Forcing Education Online Is Pushing Teachers Like My Mom Past Their Breaking Point

Forcing Education Online Is Pushing Teachers Like My Mom Past Their Breaking Point

Next time you sit in on your kid's class and see something you think could be better, remember not all of these teachers grew up connected to a smartphone.
Anonymous
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While we are only a few weeks in, so far this has been one of the most stressful school years in recent memory for everyone, including myself. Some people are scrambling to figure out distance education, and others are trying to balance working from home while home-schooling. A lucky or maybe cursed few, depending on whom you ask, get to go back to a physical classroom. I know from talking to friends and acquaintances that we are all wearied by “the new normal.”

I have a confession: I am neither a teacher, a parent, nor a student. I am, however, the exhausted son of an educator. This spring, my mother is starting her 51st year as a teacher in the D.C. region. She has taught third- and fifth-graders of all backgrounds and has dedicated her life to forming young minds.

For 50 of those years, even with all the trials and tribulations, she has loved every minute of it. Even when she was up late grading math papers or setting up slides for a social studies course, she never once thought of quitting.

Technology Can Be a Huge Hurdle

This year has been different. For the first time, I heard her say she no longer wants to be a teacher. She called me on the phone in the middle of the day and cried into the receiver, saying she feels inadequate and stupid. This past weekend, only a week into teaching, she told me that if she could, she would quit right then.

For her, this is not just a normal desire to retire. Frankly, I assumed that when the time came, she would be in her casket still grading spelling tests. Teaching is her rock. When my father passed last year, right before the beginning of the school year, it was going every day into her classroom and seeing the students and her co-workers that helped her get through.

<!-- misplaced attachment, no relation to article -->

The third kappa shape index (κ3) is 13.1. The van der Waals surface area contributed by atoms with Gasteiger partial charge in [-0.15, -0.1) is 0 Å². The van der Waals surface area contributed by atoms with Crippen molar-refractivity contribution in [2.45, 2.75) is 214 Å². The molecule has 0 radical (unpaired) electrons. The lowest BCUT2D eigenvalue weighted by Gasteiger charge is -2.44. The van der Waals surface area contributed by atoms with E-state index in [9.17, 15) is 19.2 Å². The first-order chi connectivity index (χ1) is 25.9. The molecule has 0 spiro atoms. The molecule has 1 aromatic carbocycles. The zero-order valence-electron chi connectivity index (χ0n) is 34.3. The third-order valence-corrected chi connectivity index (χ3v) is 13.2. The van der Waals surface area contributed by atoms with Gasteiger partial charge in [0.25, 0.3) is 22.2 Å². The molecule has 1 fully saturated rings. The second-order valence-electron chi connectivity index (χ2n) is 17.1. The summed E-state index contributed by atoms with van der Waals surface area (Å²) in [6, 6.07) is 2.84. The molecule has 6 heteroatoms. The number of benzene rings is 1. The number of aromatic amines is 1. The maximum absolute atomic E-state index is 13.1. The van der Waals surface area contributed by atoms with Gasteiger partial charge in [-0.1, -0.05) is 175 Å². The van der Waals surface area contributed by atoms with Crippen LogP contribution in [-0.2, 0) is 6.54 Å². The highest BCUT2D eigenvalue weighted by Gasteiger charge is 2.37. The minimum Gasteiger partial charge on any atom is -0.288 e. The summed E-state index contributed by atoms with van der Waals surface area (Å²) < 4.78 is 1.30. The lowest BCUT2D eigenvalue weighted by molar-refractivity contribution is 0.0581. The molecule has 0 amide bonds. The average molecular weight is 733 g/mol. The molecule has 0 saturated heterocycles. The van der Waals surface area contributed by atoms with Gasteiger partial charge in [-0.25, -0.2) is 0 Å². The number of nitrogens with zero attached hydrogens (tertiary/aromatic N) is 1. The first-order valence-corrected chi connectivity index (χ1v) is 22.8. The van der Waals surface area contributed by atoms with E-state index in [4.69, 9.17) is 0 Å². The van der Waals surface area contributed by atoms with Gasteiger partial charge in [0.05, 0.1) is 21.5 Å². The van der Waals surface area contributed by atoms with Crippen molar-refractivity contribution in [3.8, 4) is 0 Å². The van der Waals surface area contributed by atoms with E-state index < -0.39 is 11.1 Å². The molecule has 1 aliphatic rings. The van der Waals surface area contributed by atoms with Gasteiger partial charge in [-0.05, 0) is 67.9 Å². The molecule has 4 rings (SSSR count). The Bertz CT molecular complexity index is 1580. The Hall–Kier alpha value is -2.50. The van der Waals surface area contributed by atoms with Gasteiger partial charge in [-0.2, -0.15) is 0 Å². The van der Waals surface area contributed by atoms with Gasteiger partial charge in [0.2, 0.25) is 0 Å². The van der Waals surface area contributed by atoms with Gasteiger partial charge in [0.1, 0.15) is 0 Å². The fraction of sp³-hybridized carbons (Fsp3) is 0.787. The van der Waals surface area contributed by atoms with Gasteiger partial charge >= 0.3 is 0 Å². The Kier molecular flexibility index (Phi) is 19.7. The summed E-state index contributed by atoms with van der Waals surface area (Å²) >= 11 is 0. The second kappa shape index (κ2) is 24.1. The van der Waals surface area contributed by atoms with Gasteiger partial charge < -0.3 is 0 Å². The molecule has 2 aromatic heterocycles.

Everything is so much different now. My mother learned to teach at a time her master’s thesis had to be typed on a typewriter. When I was a child, she still graded tests and quizzes by hand, and her elaborate grading calculator was second only to the Bible in its importance to our household. With all her old-school teaching ability, she consistently had one of the best-performing classes in the county, even when it might not have been filled with the brightest students.

But now, a woman who still doesn’t totally understand Facebook is having to teach classes online. Almost daily, I have to remote into her computer to show her some small task or action that is almost second nature to me, someone who has grown up with more processing power in his pocket than on the Apollo spacecraft. Since she uses a computer provided by her school, I am not able to control it, leaving me to use only my words to explain every move, while watching her struggle to understand and remember these new things.

She really does want to learn. She bought new tools such as a whiteboard and even a new computer to try to make things easier. She retrieved teaching aids from her old classroom, such as her digital visualizer and blue counting cubes. Back in the spring, when we were still so naive as to believe the state might let teachers back in the fall, it was okay. Everyone was still figuring things out.

Teachers Are at Their Breaking Point

Now, however, the state tells us this is the new normal™ and things have changed. We all have changed, run ragged after being locked up all summer. Some people are now taking it out on those who probably least deserve it.

In the past two weeks, several parents have apparently called the school to complain about how my mother and her teaching partner are running their class. They have complained about the number of kids on a call at one time. They have written angry emails about Zoom not connecting or assignments not showing up for their kids online. All this anger is pushing teachers to the breaking point. I have heard several express their desire just to quit if this continues.

These teachers want nothing more than to teach these kids, and they are getting castigated for it because they have spent the last untold number of years building a system, only to go back to square one. Many are trying the best they can, but for some parents, this isn’t enough.

So teachers continue waking up each morning, putting on happy faces, and logging on to their web broadcast after being up all night making slides and sketches. They keep trying to teach their students as best as they know how. In the back of their minds, they will be thinking about how much longer it is until they can retire. Amid all this chaos, now is not the time we want to be losing teachers.

So please, next time you are sitting in on your child’s class and see something you think could be better, remember not all of these teachers are millennials who grew up connected to a smartphone. Many are trying to adapt a system they’ve been using for longer than you’ve been alive to a system their district doesn’t even have figured out yet.

The author has written for The Federalist before and is anonymous here to protect his mom’s privacy.

This byline marks several different individuals, granted anonymity in cases where publishing an article on The Federalist would credibly threaten close personal relationships, their safety, or their jobs. We verify the identities of those who publish anonymously with The Federalist.

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